Heirloom tomatoes: new favorites this year, fall 2015

I planted a lot of heirloom tomato plants this year. News flash. Since I didn’t really have a plan for marketing them, having closed up our farmer’s market table this summer, I did field many questions about precisely why I was planting so many, besides the fact that it was keeping me out of the house, which is what I prefer, naturally. I was vague and noncommittal in my answers, because . . . I . . . well, just because. I didn’t have a plan for what I was going to do with all of them, Gentle Reader, I just knew that I had to grow them.

There. The truth is out. I didn’t have a plan. Does that shock you? If you are a faithful Gentle Reader, probably not. You probably know this about me, that I do aplenty without much of a plan. I think maybe that’s what is referred to as “flying by the seat of your pants,” which is something I do quite often. *sigh*

I have so many favorite heirloom tomatoes now, after growing them for a couple of decades, that I have to grow at least a couple of each of my absolute favorites: Dr. Wyche’s Yellow, Pink Bumblebee, Cream Sausage, Granny Cantrell, Green Zebra, Blue Berries, Chocolate Cherry, Purple Pear, and several more, I will grow (God willing) every summer until I croak. (And that will happen most likely–and hopefully–in my garden, a half-eaten Indigo Apple clutched in my arthritic claw.)

Besides the old favorites that I’ve written about already, I have gardening friends who shared plants with me this spring, and so I was introduced to some new heirloom delights, which I’ve added to my ever-expanding list of heirloom must-grows. You see the conflict here, don’t you? My list of favorites keeps growing, as my garden ought to be getting smaller, not bigger! Oh well (picture me shrugging, and throwing off common sense for one more gardening year. And popping one more Sunsweet II into my mouth).

"How can you grow so many, Amy?" I hear quite often. I really want to say "How can you not?"

“How can you grow so many, Amy?” I hear quite often. I really want to say “How can you not?”

I didn’t even order any new tomato seeds this year, believe it or don’t, but I still managed to plant over a hundred tomato plants (well over, *cough*) and I don’t regret a single one of them.

So, what have I done with all of these tomatoes? I know you must be wondering. Well, well. What do you know? A friend who markets to chefs in the city has bought a weekly picking of cherry tomatoes from me. I’ve given flats full of them away to friends. I have a few customers who live in the area who have purchased them from me, doing business over Facebook (and Paypal), and I’ve had folks show up at my back door, asking me if I would sell them tomatoes. 🙂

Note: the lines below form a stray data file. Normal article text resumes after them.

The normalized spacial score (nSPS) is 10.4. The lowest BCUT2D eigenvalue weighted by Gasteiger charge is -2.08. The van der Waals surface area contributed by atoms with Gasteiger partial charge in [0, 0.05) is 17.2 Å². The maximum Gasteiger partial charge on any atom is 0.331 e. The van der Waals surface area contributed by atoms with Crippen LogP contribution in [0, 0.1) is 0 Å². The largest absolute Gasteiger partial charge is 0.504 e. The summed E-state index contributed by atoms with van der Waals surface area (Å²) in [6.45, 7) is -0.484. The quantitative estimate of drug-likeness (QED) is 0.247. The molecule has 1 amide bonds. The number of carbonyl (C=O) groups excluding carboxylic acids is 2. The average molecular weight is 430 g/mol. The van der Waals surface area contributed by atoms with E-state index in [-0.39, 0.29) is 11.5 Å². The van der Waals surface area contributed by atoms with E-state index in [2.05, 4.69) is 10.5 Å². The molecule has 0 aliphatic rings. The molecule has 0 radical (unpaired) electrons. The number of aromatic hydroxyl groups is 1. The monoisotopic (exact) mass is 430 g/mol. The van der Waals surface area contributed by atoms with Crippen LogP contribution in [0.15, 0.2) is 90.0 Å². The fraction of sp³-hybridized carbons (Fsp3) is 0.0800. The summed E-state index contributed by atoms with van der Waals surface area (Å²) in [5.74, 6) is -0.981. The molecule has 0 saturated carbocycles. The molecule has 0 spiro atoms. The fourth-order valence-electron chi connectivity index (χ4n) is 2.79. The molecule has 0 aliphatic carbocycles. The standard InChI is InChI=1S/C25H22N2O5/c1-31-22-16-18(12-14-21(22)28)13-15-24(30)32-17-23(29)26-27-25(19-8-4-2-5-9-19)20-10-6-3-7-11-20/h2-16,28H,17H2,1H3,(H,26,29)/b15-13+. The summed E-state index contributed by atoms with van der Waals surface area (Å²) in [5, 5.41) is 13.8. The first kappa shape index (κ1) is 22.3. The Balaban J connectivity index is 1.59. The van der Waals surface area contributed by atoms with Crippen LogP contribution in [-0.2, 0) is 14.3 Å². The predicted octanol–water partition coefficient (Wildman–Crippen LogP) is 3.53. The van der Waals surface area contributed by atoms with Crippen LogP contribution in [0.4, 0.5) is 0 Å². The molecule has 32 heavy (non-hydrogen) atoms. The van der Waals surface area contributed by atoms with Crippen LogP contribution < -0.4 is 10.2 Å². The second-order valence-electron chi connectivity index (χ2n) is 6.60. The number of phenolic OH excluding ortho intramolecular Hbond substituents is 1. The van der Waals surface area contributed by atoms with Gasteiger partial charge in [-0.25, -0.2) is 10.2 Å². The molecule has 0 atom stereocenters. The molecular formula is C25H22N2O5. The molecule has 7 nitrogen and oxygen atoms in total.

In short, it has been easy to find homes for my superfluous tomatoes, even without much effort on my part. AND I’ve been able to eat like a homestead hog on them, all summer long. Life is good when you’ve got a steady supply of heirloom tomatoes to cook with, to can up into salsa and tomato soup, to give to friends and sell to customers. AND I still plan on making a batch or two of this salsa that ruins everything, another batch of tomato soup, and some pizza sauce. Gosh, I’d better get busy!

Really, it has been so nice. Having too many tomatoes is a piquant blessing.

But this post is about a few new favorites I grew this year. So without further ado, and in no particular order, here are five new favorite heirlooms that I’ll grow again.

1. Yellow Reisentraube

I have my gardening friend Russ to blame for this one. I couldn’t remember even where it came from, this lovely little pale yellow cherry tomato that I discovered in my lineup in the hoop house, so I had to do a bit of digging in my seed collection. I came up with the envelope that Russ sent me in the early spring, bragging on this lemon-colored jewel. Russ wrote “plants have imperialistic tendencies–so give them room” and I found this to be true. They perhaps are the most lush and enthusiastic plants in my hoop house, growing out of the tops of my 5′ tall tomato cages and then tumbling all the way down to puddle on the ground at my feet. That’s at least 10′ of vine, folks, if my second-grade math skills are to be trusted.

The lush plants are loaded with sprays of small pale yellow berry-like tomatoes. The flavor is mild and unique. The skins are a bit thin. They do pop into the mouth (or on top of a salad) so nicely, though.


2. Red Zebra

The green zebra, I think, is for many people the entrance non-red-colored heirloom tomato. In fact when my friend Mr. Lawrence admitted that for his tastes, a tomato must be red to be acceptable in his garden, I asked him (after my initial gasp of disbelief and then dismay, coquettishly hidden in a delicate cough) if he had tried the green zebra. It has long been in my top ten list, as it is in many other heirloom tomato fancier’s lists. There are great reasons for this. It is a smaller, salad-sized tomato, zingy and full of flavor, and the vines are vigorous producers, to boot. It’s just a winner in a lot of growers’ books. This new close relative of the green zebra has the same qualities, only in a red and yellow striped color. I just love it.

So here you go, Mr. Lawrence: a truly outstanding little striped heirloom tomato, and it’s not green! 🙂 Start with this one, and maybe in a year or two I’ll have you slicing up green striped tomatoes on your BLTs, with relish.


3. Indigo Rose

I think my friend Gene shared this plant with me. I just adore the new blue and purple tomatoes, as you well know. They are just stunning, and of course are loaded with anthocyanins, those antioxidants that we are trying to get more of into our diets.

The “Indigo Rose” tomato appeared a couple years ago, the first truly purple variety, through the program at Oregon State University that is working to breed tomatoes with higher levels of antioxidants. One year in the not-too-distant future, it won’t be startling to see this purple color in our tomato patches. But right now it is a visual delight, and a surprise.


The tomatoes above are ripe. They are bright purple before they ripen, and then they turn a blackish-darkish-reddish-um—. Put another way: when they are green, they are purple. Ha. (Sorry.)